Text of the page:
How do you calculate amortization?

Syda Productions / Shutterstock

Your amortized monthly payment is based on the size of your loan, your interest rate, and the length of your mortgage term.

You can calculate the payment on your own, but we have to warn you: There is math involved — and it's complicated math.

First, determine your monthly interest rate by taking your annual rate and dividing by 12. We'll call the result "R."

Add 1 to R, then raise that sum to the power of N, where N stands for the total number of monthly payments. (For a 30-year mortgage, N would equal 360.)

Take the product of that equation and multiply by R — then multiple that amount by your loan principal, or "P."

Let's call your result "X."

Still following? We warned you it was complicated. Next you add 1 plus R again, raise it to the power of N once more — and this time take the product of the equation and subtract 1. We'll call this result "Y."

Divide X by Y and you'll have your monthly payment. See how, er, easy it is? If by this point you're feeling a panic attack coming on as you flash back to high school algebra, don't worry. There’s a much easier way to figure out amortization: An online mortgage payoff calculator will generate an amortization table for you.

Benefits of understanding amortization

Minerva Studio / Shutterstock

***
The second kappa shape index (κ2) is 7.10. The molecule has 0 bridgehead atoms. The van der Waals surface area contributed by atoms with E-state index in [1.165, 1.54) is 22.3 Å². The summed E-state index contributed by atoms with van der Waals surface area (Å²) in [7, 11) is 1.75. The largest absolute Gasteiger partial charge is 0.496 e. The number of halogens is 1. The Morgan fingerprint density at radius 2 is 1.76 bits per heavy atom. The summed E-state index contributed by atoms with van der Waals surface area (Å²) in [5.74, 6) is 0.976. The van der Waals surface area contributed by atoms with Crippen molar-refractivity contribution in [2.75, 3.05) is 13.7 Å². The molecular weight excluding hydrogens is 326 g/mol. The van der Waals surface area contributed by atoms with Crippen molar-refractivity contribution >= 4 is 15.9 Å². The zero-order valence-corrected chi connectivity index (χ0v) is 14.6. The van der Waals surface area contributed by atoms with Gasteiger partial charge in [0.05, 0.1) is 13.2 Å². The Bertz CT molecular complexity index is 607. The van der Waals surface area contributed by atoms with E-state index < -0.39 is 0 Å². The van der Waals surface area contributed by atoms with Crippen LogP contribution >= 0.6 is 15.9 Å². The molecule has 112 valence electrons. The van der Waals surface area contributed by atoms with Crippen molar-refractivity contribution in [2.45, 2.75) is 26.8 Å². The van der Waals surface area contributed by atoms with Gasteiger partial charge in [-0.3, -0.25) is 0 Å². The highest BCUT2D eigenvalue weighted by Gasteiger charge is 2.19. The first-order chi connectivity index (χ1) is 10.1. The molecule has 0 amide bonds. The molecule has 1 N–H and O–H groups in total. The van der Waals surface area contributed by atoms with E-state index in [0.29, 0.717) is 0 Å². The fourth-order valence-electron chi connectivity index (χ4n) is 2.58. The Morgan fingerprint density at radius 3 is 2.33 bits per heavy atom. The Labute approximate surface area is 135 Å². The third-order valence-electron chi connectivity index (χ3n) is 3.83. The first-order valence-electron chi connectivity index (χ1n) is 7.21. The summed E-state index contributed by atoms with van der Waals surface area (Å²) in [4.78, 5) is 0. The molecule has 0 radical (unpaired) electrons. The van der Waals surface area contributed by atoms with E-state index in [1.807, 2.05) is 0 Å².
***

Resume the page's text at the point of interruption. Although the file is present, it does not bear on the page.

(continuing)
When you look at amortization numbers, you can compare the total cost of borrowing for different mortgage terms — a 30-year mortgage versus a 15-year fixed-rate mortgage, for example.

And, if you've been burdened with pesky private mortgage insurance, amotizaztion will show the point where your equity in the home will reach 20% of the house's value. Once you get there, you can cancel PMI — and reduce your monthly payment.

Plus, you can see how much you could save on interest by making additional principal payments: adding a little extra to every monthly payment to shave years off your mortgage term and pay off your loan faster.

For example, if you boosted your monthly payments by $200 on a $100,000, 30-year fixed-rate mortgage at 4% interest, you'd pay off your loan 13 years sooner than if you were to stick with the standard payment plan.

How does mortgage amortization help you?

Amortization provides a schedule for paying off your mortgage and interest over a predetermined amount of time.

Your loan balance will decrease gradually and you’ll build equity slowly as you make your payments, though your equity will gain momentum as you near the end of your loan period.

You can keep your monthly payments down by comparison shopping for your loan and making sure you lock in the best interest rate that's available to you.